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The Rabbis' Advocate - Chacham David Nieto and The Second Kuzari

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  • The Rabbis' Advocate - Chacham David Nieto and The Second Kuzari
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Matteh Dan, or Kuzari Hasheini, is a defense of the Jewish oral tradition against attacks by Karaites and skeptics. Rabbi David Nieto, Chacham of the Sephardic congregation in London in the early eighteenth century, responded to criticisms of the rabbinic tradition by writing this wide-ranging defense of the Talmud and the Oral Law. Matteh Dan is widely considered a classic of Jewish apologetics in the best sense of the term and is still widely studied and quoted, even into our day. Although the field of heresy has unfortunately undergone much growth and development since R. Nieto’s time, his contribution remains important, and his arguments continue to ring true today.

The nineteenth century was a tumultuous time for the Jewish nation. Never before has traditional Jewish society and its worldview been under such a sustained and destructive attack. New patterns of thought impacted Jewish life with an unparalleled force. The winds of change within and unyielding hostility from the outside began to erode the authority of tradition, culminating over time in the wholesale abandonment of religion by the Jewish masses. Today, we still struggle with the effects of modernity’s impact on traditional Judaism.

The fortress of tradition could not have fallen if its walls were not first breached. Those who attacked Judaism found ready ammunition in the writings of skeptics who came before them. Since they longed to be accepted by the community of nations, the Jews of this time could not attack Scripture outright, for it was still revered and honored among Gentiles. In its place, many Jewish thinkers of the 1800s focused their barbs and arrows against the Oral Law. These attacks did not arise from nothing: feelings of personal rejection often fueled the spiteful arguments of these critics. Some Marranos, even after return to Judaism, remained subliminally influenced by the anti-Jewish diatribes to which they were exposed while living as Christians in Spain. Others found it difficult to re-enter Jewish life as rank beginners. Accomplished physicians, attorneys, and diplomats, they found themselves bereft of the status and standing that they had so laboriously cultivated in Spain. Some were humble and adjusted easily, while others rebelled and set forth their own alternatives. Some, such as Uriel Da Costa, wrote polemical tracts attacking Oral Law and the rabbinic establishment of their day. Other descendents of Marranos, such as the philosopher Spinoza, left Judaism altogether to proclaim new teachings. Deism-the belief that God is exalted far above nature and does not involve Himself in human affairs-slowly gained ground among the thinking classes of society. In this fashion, just as with the Holocaust of our own day, the effects and repercussions of the Spanish Expulsion and Inquisition continued to reverberate far beyond the generations that had personally experienced them.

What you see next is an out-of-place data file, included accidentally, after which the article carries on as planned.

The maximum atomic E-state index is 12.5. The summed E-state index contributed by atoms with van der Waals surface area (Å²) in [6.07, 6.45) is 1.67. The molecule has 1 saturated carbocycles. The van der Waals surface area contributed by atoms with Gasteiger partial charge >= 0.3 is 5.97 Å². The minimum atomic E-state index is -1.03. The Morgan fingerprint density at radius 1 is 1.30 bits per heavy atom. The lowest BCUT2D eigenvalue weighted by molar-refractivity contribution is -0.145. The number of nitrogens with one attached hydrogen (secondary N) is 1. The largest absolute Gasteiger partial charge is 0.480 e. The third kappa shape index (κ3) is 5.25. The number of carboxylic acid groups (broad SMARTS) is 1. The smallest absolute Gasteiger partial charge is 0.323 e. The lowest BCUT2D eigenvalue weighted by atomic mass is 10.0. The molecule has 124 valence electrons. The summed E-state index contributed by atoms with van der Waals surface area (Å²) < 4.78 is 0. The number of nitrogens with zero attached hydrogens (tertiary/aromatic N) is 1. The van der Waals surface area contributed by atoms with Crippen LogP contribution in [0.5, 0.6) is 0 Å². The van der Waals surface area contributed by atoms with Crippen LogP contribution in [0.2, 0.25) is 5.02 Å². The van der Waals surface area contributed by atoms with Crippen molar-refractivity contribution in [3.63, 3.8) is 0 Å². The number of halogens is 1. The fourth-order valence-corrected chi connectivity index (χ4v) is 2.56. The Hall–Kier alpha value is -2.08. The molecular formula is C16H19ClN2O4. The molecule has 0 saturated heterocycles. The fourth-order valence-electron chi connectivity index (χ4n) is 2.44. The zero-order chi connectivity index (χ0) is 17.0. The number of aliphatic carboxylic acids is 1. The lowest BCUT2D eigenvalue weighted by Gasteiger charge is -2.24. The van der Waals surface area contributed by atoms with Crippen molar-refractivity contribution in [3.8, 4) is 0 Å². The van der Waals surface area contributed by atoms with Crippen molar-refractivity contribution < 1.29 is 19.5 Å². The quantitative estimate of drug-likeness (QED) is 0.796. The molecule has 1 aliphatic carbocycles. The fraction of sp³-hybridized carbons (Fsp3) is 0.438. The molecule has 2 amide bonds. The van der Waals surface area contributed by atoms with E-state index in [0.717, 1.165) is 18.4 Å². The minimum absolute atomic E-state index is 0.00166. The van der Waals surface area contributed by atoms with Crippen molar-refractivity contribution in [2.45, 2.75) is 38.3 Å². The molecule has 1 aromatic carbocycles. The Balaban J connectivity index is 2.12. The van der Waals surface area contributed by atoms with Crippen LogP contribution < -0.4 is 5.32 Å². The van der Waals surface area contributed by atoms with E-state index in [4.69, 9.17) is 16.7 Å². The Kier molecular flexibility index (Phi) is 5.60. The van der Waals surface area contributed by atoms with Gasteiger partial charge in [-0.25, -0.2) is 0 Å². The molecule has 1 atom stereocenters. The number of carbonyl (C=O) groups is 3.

However, the new skeptics were not content to move past Judaism in order to pursue novel ideologies. They revived the accusations and claims of the Karaites, which sought to demonstrate that the Oral Law was wholly an invention of the Rabbis and therefore did not obligate them at all.

Rabbi David Nieto (1654-1728) was a valiant fighter who stood in the breach at this time. A classically educated Rabbinic scholar, he was at home in all branches of contemporary science; he used his wide ranging erudition and penetrating intellect to respond to the arguments that were beginning to gain currency among educated Jews of his time. His best known work, Matteh Dan, or Kuzari Hasheini, is widely considered a classic of Jewish apologetics and is still widely studied and quoted, even into our day. (translated by Meir Levin)


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